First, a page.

The Essential Guide to Supporting Your Arthritic Dog

Posted by The Basic Concept on

Arthritis is common in humans, but it is also common in dogs. In fact, one in five dogs will show arthritis symptoms in their lifetime.

Arthritis is defined as the inflammation of joints.

Joints usually have a layer of cartilage, which is a protective cushion needed for adjoining bones to move freely and smoothly. However, when dog arthritis occurs, this layer gradually diminishes. Joints and bones will consequently rub together, which causes pain.

Generally, arthritis affects older dogs more as joints deteriorate from aging. However, younger dogs can still be affected.

The most common form of arthritis is called osteoarthritis, which is a degenerative disease affecting numerous joints. It will, unfortunately, affect the quality of daily life, and dogs will experience pain.

What are the symptoms of early arthritis in dogs?

To be able to detect as soon as possible if your dog has arthritis, you should look out for these symptoms:

  • Limping
  • Whimpering when lying down or getting up
  • Licking or chewing joints that might be painful
  • A decrease in activity level
  • Difficulty rising
  • Difficulty jumping or climbing stairs
  • Irritability or aggressive when touched
  • Swollen joints
  • Muscle loss

Which dog breeds are prone to joint problems?

Which dog breeds are prone to joint problems?

To keep you informed, below is the list of common dog breeds that are prone to knee or joint problems.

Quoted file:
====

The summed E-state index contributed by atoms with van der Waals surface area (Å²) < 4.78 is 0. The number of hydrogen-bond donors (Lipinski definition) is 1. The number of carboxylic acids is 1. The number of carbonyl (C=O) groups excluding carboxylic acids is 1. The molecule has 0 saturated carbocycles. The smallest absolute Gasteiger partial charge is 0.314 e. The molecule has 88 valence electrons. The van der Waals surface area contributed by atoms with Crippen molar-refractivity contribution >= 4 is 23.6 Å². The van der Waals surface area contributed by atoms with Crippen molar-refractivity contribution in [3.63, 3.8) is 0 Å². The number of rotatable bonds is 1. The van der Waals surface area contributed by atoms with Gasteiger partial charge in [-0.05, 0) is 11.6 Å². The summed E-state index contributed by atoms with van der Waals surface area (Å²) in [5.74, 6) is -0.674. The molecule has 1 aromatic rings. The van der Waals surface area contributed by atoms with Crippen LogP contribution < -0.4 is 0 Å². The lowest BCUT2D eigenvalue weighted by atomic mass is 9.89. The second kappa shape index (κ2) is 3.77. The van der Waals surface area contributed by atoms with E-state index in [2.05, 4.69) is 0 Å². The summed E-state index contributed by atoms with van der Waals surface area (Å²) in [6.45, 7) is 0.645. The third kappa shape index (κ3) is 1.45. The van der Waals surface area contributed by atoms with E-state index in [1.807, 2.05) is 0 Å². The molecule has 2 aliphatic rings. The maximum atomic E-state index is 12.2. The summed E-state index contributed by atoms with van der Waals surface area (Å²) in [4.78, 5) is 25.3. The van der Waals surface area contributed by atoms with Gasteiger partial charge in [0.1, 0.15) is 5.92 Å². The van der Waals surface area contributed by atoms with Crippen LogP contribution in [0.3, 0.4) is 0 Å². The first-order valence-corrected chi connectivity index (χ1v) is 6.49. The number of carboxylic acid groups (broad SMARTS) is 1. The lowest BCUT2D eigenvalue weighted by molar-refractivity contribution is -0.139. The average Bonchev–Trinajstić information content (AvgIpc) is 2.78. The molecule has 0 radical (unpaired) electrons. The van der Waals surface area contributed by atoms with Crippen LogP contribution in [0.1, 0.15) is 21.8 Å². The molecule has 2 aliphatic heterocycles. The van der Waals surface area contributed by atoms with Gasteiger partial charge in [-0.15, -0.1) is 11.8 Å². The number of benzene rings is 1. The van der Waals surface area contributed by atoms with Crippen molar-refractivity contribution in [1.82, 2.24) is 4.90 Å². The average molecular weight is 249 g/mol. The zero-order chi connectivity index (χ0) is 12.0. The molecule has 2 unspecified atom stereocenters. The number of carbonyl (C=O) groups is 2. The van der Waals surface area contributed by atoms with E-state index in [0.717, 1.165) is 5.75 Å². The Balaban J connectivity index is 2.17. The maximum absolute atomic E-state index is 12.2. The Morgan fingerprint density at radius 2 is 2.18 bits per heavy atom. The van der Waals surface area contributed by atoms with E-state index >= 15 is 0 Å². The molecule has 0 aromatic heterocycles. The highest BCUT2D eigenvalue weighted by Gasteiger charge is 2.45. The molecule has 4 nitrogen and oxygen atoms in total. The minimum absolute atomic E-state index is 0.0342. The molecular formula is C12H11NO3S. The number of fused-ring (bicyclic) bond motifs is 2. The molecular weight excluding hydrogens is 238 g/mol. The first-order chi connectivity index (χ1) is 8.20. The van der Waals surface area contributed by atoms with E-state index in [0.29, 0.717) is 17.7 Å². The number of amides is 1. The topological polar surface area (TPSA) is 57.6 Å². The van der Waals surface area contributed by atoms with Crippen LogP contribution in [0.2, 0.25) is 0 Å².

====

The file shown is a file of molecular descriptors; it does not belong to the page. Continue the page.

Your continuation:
• German Shepherds
  • Golden Retrievers
  • Labrador Retrievers
  • Dachshunds
  • Newfoundland’s
  • St. Bernard’s
  • Rottweilers
  • Mastiffs
  • Great Danes
  • Old English Sheep Dogs

Although the ones on the list are larger breeds, small dogs are affected as well.

Dachshunds, Corgis, and Basset Hounds also develop joint issues. Since they all have long bodies and short legs, intense physical activities can contribute to back muscle strain.

Patellar luxation, which happens when the kneecap moves out of its normal location, is also a common problem, especially in small dogs. Dogs with patellar luxation are also more prone to experience arthritis.

In addition, below is the list of small breeds that are predisposed to having patellar luxation.

  • Miniature and Toy Poodles
  • Maltese
  • Jack Russell Terriers
  • Yorkshire Terriers
  • Pomeranians
  • Pekingese
  • Chihuahuas
  • Cavalier King Charles Spaniels
  • Papillons
  • Boston Terriers

How do you relieve the pain of an arthritic dog?

Dogs with arthritis need to exercise too

Although there is no cure, here are some ways for you to treat your arthritic dog:

1. Dogs need to exercise too!

To know what your dog needs for nutrition and exercise, it is essential to consult your veterinarian. Overweight dogs should go on a diet to help relieve the pressure that the extra weight puts on your dog’s joints.

It is also important to note that although your dog is arthritic, it should still remain active and continue to strengthen its muscles. Exercises like walking and swimming are best because they strengthen both the joints and muscles. However, make sure not to overdo it.

2. Choose a comfortable bed for a good night’s sleep

A comfortable bed will help alleviate the sore joints of your dog. Avoid getting flat or elevated beds since they will just add to its pain and discomfort. Instead, go for an orthopedic bed or a bed with plenty of padding.

3. Add support to your floors

Another way to support your dog is by placing foam mats and rubber runners on your floors to add an extra layer of support. This will help your dog walk around your home more safely and properly.

4. “Step up” for your dog and get it some dog steps

Since your arthritic dog will have difficulty jumping up to elevated surfaces like cars, couches, or next to you on your bed, dog steps or ramps might be a practical option.

Take care of your fur baby by purchasing one of our stylish dog steps. Although arthritis will cause your dog pain, there are solutions to help support your fur baby.

modern dog steps

Do you have any questions or experiences you want to share about arthritic dogs? Feel free to comment below.

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